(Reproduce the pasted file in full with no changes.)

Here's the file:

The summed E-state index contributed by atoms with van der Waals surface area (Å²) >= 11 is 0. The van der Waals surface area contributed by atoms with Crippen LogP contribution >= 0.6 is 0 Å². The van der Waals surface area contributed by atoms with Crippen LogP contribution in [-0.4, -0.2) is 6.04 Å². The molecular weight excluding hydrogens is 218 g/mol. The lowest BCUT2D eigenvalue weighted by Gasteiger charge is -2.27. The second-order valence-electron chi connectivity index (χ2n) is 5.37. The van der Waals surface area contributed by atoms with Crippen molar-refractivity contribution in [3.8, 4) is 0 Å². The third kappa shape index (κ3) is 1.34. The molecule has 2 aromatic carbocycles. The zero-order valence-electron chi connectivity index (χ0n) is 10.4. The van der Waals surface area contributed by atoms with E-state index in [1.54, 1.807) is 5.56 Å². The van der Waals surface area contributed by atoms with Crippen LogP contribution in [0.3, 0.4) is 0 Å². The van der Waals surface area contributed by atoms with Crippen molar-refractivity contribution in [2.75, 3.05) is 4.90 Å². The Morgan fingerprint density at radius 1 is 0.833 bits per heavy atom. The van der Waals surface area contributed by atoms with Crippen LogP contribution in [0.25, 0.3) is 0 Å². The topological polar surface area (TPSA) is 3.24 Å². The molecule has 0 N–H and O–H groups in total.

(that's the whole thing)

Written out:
The summed E-state index contributed by atoms with van der Waals surface area (Å²) >= 11 is 0. The van der Waals surface area contributed by atoms with Crippen LogP contribution >= 0.6 is 0 Å². The van der Waals surface area contributed by atoms with Crippen LogP contribution in [-0.4, -0.2) is 6.04 Å². The molecular weight excluding hydrogens is 218 g/mol. The lowest BCUT2D eigenvalue weighted by Gasteiger charge is -2.27. The second-order valence-electron chi connectivity index (χ2n) is 5.37. The van der Waals surface area contributed by atoms with Crippen molar-refractivity contribution in [3.8, 4) is 0 Å². The third kappa shape index (κ3) is 1.34. The molecule has 2 aromatic carbocycles. The zero-order valence-electron chi connectivity index (χ0n) is 10.4. The van der Waals surface area contributed by atoms with E-state index in [1.54, 1.807) is 5.56 Å². The van der Waals surface area contributed by atoms with Crippen LogP contribution in [0.3, 0.4) is 0 Å². The van der Waals surface area contributed by atoms with Crippen molar-refractivity contribution in [2.75, 3.05) is 4.90 Å². The Morgan fingerprint density at radius 1 is 0.833 bits per heavy atom. The van der Waals surface area contributed by atoms with Crippen LogP contribution in [0.25, 0.3) is 0 Å². The topological polar surface area (TPSA) is 3.24 Å². The molecule has 0 N–H and O–H groups in total.